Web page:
Sunday, November 14, 2010

Getting it done


My pursuit of an R12 award continues. To earn it, I will have to ride at least one route of 200k or longer each month for a year. This is month eight. The route is the Schuylkill to Delaware loop. It is 200 kilometers. I rode this route once before, but because that ride started at midnight, my memory of the first half of the ride is one of following a small pool of light along a road under a night sky. This time, I start just after dawn.

The first controle is the Limerick Diner. I arrive at 6:30 for a 7:00 start. Instead of my usual pre-ride fuel of two servings of oatmeal doused with ensure, I opt for a hot diner breakfast of two scrambled eggs, toast, home fries and a bowl of oatmeal. After finishing it all, I pay the check and head out to start. I feel almost too full to start a bike ride but I figure I will just start slow and ride through it.
Daylight savings time ended last night. At just 7:00, the sun is up. The temperature is in the low 30’s and the wind is gusting. The air is clear and sharp. I am swaddled in merino wool that is covered with a layer of zippered polyester - thin armor against the cold and wind.

As I head out onto the route, the usual feeling of anticipation escapes me. My work week was busy through Saturday. Monday will find me at the airport. And this is my Sunday. But I am here to do this thing, so I pedal on.

Turning off the main road, the route becomes semi-rural roads that pass new construction over acres of former farmland. Some farms remain. I feel like summer was just here, but the harvested fields bear silent witness to the new season, as do the cold and wind. My wool buff forms a balaclava that holds the warmth of my breath against my cheeks. My head is angled down into the wind.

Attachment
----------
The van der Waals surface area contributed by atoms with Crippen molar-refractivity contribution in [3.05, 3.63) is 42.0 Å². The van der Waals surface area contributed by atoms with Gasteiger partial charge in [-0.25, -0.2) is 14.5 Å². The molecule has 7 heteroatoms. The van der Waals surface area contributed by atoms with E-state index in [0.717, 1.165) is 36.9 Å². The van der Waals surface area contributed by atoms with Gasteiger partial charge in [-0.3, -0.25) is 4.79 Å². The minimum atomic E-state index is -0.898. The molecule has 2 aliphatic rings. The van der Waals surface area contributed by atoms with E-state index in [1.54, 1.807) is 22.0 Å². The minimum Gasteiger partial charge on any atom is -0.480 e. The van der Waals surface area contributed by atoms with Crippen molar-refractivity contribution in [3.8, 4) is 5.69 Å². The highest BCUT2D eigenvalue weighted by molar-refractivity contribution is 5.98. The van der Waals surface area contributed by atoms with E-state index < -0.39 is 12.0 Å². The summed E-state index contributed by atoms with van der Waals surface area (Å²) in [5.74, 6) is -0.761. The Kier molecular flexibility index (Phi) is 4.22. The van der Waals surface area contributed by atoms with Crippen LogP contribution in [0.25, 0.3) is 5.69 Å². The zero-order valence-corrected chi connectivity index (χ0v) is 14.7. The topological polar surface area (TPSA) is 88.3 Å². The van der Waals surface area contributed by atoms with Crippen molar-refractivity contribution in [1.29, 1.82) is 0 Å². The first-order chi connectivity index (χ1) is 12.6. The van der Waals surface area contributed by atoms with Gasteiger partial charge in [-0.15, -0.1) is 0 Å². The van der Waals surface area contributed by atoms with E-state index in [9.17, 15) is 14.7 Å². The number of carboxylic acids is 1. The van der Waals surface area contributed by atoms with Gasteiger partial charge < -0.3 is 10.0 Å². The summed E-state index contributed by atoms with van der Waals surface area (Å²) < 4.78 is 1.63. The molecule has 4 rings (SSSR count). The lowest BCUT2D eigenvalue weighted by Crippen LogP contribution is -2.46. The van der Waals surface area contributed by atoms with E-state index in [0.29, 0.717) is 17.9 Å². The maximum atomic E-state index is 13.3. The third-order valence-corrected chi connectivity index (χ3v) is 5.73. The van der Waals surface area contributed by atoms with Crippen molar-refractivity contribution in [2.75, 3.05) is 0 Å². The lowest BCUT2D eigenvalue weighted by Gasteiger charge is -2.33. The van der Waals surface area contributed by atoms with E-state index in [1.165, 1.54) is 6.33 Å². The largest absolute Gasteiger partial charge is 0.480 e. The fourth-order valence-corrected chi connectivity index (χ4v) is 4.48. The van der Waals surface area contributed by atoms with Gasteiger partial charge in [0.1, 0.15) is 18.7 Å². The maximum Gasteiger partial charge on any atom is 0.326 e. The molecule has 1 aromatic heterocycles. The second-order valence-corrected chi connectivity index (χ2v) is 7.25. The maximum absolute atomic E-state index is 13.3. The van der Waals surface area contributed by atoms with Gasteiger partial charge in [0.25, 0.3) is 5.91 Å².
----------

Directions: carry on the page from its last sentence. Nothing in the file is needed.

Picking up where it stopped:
The number on my heart rate monitor is higher than my effort seems to warrant. My training goal for this ride is to stay in an aerobic zone; with the exception of the one steep climb I know lies ahead. I suspect that the combined work of digesting the big meal and riding is causing the elevated reading but I stick with the plan despite the slower pace.

The big climb comes early on this route. It is not long, maybe a quarter mile? But it is steep. Last time, in the dark, I had to walk the last bit. This time I see the climb coming. I wonder if the riding, the hills, the stairs and runs I have done since will make a difference. As the road rises, I work my way down to the little ring in front and granny gear in back. When the gear options end, I focus on just climbing the steep. My heart rate monitor beeps to notify me that I have left the zone. The chirping beeps broadcast my increasing heart rate as I ascend. It goes just above 90% of max as I approach the crest of the hill. My mouth has the metallic taste that comes from hard exertion. This time, I climb the hill without stopping or walking. That part is done.

The second controle is a 24-hour Weiss supermarket. Along the way, I begin to feel less full. My speed increases but the early easy pace comes at a price. I arrive at the controle much later than I expect. I make a quick purchase, get a signature, and head off, hunched down against the gusting crosswinds.

I am not used to the cold yet. It seems as if we had warm weather just the other day. Although my layers are me keeping warm, the very act of riding in the cool sharp weather, the chill air on my face and in my eyes, tests me. I focus on moving forward and getting this done.

The third controle is the Yum-Yum Bakery. At mid-morning on Sunday, it is busy. I find a seat at the counter. Order hot decaf coffee and a muffin. The neighboring guests at the counter talk of deer in the roads and the societal causes of it. The waitress talks about her entry in a country music competition. The dress that the winner will wear was just revealed. I listen and linger over my coffee, feeling its heat through the paper cup. I ask her if the dress was her size. She laughs and says it will be.